Google's Next Possible Target: Cable

Jacob Harper  |

Google Inc. (GOOG) has their thumb in a lot of pies, but they’ve largely stayed out of paid subscription content. The tech giant, so far, has appeared relatively uninterested in edging in on the 29 million customers that subscribe to Netflix, the 4 million subscribe to Hulu Plus, or the 100 million that currently have a TV cable subscription. But following recent meetings with major media companies, rumored to be about Google streaming cable via the internet, Google could be poised to enter the telecommunications game, and expand their massive empire into yet another economic sector, and possibly signal the final death knell for cable companies.

Google already owns YouTube, the most popular video site on the internet. So they’re no strangers to internet content. But getting into paywalled video subscription service would pit Google directly against several companies. They’d be going up against Netflix (NFLX) and Hulu, Amazon (AMZN) (and their Prime system) and Apple (AAPL) TV. And, of course, teh cable companies. Despite the success of internet streaming companies, and the emergence of streaming company-manufactured content, intret subscription revenue is still dwarfed by the money in cable. The total revenue of pay TV is currently around $150 billion a year. Popular cable channel ESPN alone garners $11 billion a year in revenue, and 60 percent of that comes from cable subscription fees.   

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What Google could offer is an “unbundling” of cable packages. The way most cable companies are set up, a customer isn’t allowed to pick and choose what channels they get. They have to buy several at once, even if they are seeking mainly one channel like ESPN.  

As with many of their forays into new revenue streams, their decision is not just an opportunity but a preventative measure. Apple and Intel are already working on getting TV on the internet. And the cable companies are fighting tooth and nail already. After all, if users could unbundle their channels, and have the option of picking what shows they watch when, why buy a package from a company like Comcast (CMCSA) or Time Warner (TWX) at all?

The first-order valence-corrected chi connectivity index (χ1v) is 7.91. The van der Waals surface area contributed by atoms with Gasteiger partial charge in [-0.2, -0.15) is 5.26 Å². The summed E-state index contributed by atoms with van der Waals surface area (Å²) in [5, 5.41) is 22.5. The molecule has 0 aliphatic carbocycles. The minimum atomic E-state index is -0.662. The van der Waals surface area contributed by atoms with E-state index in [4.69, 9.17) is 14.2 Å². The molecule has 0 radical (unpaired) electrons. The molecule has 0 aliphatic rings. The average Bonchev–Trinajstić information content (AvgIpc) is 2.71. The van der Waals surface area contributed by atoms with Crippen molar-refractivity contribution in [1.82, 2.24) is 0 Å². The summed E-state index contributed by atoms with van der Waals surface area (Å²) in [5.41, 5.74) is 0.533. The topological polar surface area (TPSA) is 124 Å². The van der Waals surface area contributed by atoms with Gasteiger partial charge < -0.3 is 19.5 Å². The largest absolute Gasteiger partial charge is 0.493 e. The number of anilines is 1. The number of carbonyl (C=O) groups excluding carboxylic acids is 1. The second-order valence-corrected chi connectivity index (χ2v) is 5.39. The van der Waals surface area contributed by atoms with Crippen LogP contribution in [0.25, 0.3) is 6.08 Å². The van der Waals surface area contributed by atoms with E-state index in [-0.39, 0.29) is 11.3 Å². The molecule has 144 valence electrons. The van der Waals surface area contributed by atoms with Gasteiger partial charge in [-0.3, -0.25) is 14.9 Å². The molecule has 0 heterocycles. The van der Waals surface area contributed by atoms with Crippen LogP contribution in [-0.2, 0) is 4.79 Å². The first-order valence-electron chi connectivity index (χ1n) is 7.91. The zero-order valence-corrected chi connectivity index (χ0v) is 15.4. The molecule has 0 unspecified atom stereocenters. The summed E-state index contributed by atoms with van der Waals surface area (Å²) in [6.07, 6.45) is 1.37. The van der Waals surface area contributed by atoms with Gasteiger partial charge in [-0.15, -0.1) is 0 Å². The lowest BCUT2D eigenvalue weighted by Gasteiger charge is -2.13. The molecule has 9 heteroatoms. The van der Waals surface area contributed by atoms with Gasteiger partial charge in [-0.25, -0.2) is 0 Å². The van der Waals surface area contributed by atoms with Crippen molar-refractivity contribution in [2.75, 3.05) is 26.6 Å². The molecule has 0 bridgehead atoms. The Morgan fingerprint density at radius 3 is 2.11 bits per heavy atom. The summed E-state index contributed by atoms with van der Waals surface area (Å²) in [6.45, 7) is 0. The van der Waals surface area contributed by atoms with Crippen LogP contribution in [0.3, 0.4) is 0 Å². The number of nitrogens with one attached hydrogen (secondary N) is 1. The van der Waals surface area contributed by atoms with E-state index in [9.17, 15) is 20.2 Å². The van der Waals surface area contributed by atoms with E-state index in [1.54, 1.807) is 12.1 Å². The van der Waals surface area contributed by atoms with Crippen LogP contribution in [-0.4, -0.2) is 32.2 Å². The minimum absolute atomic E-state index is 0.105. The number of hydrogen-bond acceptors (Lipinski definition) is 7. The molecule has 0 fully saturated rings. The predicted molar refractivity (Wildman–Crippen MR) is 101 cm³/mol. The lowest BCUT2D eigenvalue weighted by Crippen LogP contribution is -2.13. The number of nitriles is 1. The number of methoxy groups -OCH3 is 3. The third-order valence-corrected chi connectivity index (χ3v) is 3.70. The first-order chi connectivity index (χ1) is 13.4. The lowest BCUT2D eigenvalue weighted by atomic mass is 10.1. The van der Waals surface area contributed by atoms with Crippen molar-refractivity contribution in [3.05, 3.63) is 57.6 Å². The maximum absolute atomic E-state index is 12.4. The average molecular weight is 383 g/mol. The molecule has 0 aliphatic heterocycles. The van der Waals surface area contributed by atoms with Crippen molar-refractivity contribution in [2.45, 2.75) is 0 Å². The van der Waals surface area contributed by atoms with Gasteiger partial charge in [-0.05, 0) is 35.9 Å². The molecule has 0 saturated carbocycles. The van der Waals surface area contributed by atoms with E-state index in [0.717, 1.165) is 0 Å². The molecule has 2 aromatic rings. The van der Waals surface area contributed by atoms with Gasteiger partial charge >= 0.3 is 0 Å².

Intel has already met resistance from Time Warner, and the US Department of Justice is getting involved. And it appears that old-school cable companies are the ones that have the uphill battle. Making deals to specifically block internet companies from making deals with channels could be a violation of antitrust laws. In June 2013 Senator John McCain introduced a bill that would address this issue specifically, and make it easier for internet companies to get into the business. Of special note is sporting events, which are now subject to "blackout" laws. If John McCain's bill was successful, this would open the doors for internet companies to cover events like March Madness, curently split between four cable channels.

While language in cable contracts doesn’t specifically single out internet companies, it’d certainly geared that way. BTIG Research analyst Richard Greenfield wrote the exclusionary practices of traditional cable companies is “most certainly is bad for consumers, as it limits competition and prevents the emergence of distributors who can provide revolutionary new ways of experiencing”  television.

While Intel is leading the charge, if they prove successful and (as planned) their streaming TV service is online by the end of 2013, Google could easily follow suit. They have the cash and clout to really make a dent, and if they are able to get into TV content, especially before rivals Apple or Sony can, it could be  a godsend for the company.

Google's stock is down .17 percent to $918.01 a share. They're up 29.70 percent on the year.

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